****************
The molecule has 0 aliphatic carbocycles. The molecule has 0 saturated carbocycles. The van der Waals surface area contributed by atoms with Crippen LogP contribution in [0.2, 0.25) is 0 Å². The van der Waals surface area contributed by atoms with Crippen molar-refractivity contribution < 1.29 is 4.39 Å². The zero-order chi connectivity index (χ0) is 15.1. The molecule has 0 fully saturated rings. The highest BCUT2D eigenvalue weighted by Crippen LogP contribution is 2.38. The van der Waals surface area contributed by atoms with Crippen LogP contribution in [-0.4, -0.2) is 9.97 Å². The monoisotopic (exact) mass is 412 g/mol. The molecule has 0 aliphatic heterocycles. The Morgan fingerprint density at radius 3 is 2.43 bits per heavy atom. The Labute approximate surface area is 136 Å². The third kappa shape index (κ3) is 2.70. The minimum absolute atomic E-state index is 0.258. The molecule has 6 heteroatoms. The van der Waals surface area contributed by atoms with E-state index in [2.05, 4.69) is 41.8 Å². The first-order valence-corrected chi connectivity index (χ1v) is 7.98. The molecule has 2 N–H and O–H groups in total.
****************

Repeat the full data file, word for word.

The molecule has 0 aliphatic carbocycles. The molecule has 0 saturated carbocycles. The van der Waals surface area contributed by atoms with Crippen LogP contribution in [0.2, 0.25) is 0 Å². The van der Waals surface area contributed by atoms with Crippen molar-refractivity contribution < 1.29 is 4.39 Å². The zero-order chi connectivity index (χ0) is 15.1. The molecule has 0 fully saturated rings. The highest BCUT2D eigenvalue weighted by Crippen LogP contribution is 2.38. The van der Waals surface area contributed by atoms with Crippen LogP contribution in [-0.4, -0.2) is 9.97 Å². The monoisotopic (exact) mass is 412 g/mol. The molecule has 0 aliphatic heterocycles. The Morgan fingerprint density at radius 3 is 2.43 bits per heavy atom. The Labute approximate surface area is 136 Å². The third kappa shape index (κ3) is 2.70. The minimum absolute atomic E-state index is 0.258. The molecule has 6 heteroatoms. The van der Waals surface area contributed by atoms with E-state index in [2.05, 4.69) is 41.8 Å². The first-order valence-corrected chi connectivity index (χ1v) is 7.98. The molecule has 2 N–H and O–H groups in total.